It also doesn’t hurt that Ayer creates believable occupants for Fury. The commander is the grizzled Sgt. Collier (Brad Pitt), who thinks nothing about leaping out of the tank and stabbing a wandering German on horseback. Gradually, his decisions seem less harsh because he has a knack for keeping his troops alive through combat. That’s how he’s earned the nickname of “Wardaddy.”
He has a devout subordinate named “Bible” (Shia LaBeouf) because the younger man never resists the urge to proselytize anyone he encounters. The other veterans in the tank, “Coon-Ass” Travis (Jon Bernthal, The Walking Dead) and “Gordo” Garcia (Peña) both look far older than their biological ages, and both dread and crave another mission.
The team reluctantly takes on a clerical soldier named Norman Ellison (Logan Lerman), who arrives in Europe with only eight weeks of training. At this stage of the war, the Army is more interested in filling slots than finding someone qualified. Norman winds up receiving angry rebukes from Wardaddy because he has trouble adapting to the dangers that surround him and the rest of the crew.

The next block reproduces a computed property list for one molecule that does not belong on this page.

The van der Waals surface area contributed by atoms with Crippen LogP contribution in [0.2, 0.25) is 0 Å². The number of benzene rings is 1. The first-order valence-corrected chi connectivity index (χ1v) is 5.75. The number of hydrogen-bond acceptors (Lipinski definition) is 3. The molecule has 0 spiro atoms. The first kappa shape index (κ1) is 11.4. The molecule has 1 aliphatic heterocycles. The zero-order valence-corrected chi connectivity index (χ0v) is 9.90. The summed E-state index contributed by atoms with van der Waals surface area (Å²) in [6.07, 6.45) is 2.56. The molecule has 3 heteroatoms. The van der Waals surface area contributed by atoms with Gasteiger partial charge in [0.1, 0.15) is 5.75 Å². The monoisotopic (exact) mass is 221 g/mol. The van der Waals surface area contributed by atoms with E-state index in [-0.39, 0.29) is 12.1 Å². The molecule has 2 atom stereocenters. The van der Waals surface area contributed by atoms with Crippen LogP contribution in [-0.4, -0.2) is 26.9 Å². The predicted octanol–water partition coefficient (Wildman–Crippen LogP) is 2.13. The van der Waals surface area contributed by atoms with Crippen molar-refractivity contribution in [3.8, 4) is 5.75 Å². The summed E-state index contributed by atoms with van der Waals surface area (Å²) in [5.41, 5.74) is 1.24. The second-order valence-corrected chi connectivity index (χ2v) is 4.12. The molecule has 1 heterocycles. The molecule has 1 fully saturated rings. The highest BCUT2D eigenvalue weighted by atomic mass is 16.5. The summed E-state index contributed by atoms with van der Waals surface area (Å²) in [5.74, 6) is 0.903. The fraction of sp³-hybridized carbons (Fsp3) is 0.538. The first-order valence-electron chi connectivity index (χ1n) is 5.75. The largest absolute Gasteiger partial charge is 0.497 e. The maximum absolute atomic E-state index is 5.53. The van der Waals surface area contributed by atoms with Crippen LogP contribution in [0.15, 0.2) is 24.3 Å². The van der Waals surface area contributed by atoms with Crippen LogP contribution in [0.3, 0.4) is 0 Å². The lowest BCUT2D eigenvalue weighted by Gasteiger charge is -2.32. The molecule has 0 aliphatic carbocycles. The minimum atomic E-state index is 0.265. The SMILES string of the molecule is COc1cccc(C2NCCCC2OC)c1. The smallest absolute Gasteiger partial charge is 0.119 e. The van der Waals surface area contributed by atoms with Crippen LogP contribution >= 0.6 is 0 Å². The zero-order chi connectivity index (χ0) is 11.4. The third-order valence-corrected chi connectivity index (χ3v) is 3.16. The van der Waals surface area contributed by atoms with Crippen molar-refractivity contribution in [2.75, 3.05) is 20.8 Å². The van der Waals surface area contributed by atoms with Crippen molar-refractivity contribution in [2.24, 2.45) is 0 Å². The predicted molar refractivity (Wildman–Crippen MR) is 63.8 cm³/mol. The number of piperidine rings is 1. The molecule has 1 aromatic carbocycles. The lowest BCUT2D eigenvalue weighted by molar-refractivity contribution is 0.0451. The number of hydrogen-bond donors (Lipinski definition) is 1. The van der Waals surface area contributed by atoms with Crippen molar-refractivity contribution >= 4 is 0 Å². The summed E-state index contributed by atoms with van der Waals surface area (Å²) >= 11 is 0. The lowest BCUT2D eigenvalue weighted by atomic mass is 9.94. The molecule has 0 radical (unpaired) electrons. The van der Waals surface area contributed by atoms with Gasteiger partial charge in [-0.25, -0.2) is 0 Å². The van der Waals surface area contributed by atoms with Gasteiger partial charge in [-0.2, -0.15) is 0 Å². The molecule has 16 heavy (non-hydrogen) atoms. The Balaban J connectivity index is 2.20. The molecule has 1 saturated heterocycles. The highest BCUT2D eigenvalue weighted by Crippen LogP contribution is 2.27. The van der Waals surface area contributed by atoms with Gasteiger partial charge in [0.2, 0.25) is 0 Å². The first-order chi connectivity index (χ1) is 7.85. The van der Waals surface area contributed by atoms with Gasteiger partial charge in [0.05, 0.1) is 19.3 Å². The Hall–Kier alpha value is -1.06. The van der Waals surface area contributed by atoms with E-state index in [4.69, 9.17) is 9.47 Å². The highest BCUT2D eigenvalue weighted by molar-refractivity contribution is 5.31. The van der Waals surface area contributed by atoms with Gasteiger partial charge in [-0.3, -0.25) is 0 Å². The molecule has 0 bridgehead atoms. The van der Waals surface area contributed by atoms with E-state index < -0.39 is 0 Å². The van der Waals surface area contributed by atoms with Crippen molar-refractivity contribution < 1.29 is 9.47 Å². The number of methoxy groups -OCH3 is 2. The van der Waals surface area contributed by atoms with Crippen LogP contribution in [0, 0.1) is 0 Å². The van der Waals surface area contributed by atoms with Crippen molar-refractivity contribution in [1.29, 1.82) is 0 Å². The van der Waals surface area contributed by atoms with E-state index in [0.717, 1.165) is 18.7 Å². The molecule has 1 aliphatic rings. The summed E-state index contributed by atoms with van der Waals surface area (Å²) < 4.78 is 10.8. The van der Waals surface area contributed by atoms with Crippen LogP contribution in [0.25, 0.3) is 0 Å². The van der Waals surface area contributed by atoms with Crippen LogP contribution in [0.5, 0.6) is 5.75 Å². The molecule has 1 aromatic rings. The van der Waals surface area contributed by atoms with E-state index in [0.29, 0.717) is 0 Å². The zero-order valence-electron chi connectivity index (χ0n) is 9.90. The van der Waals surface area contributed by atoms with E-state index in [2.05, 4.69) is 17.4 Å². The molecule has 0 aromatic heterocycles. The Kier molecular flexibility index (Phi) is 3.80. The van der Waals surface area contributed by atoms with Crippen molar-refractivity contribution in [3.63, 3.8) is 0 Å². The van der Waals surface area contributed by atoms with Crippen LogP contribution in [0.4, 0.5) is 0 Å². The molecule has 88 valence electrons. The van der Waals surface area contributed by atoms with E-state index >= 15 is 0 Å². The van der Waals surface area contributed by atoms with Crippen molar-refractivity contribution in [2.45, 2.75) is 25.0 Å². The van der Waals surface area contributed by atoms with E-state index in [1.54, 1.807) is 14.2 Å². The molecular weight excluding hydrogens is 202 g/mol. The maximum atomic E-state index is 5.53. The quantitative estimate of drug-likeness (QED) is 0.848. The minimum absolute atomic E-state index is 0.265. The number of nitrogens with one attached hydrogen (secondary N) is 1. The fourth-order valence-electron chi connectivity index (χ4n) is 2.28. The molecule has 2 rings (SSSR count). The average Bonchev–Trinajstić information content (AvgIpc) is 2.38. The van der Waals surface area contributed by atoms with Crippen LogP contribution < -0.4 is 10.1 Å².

These guys are pretty gruff and mean, but they can spontaneously burst into tears. Bible may be annoying when he delivers yet another unwanted sermon, but in combat situations he’s the best friend you can hope for.
Similarly, Wardaddy is full of surprises. He’s fluent in German and has a genuine concern for the guys under his command. He’s also accumulated enough scars to remove any doubts about all the battles he’s been in.
Ayer paints all of these guys believably and makes viewers sympathize with them even if they don’t seem to be the best party guests. If the fellows who operate Fury make us uncomfortable, it’s because nobody goes through that sort of environment unchanged, but they don’t lose their humanity, either.
By balancing the hardware and the people who operate it, Ayer has made a movie that has jolts but doesn’t feel like a machine. (R) Rating: 4.5 (Posted 10/25/14)
Brad Pitt in a tank
is thrilling, even if the
task is sobering.
Kill the Messenger
Reviewed by Mike Ireland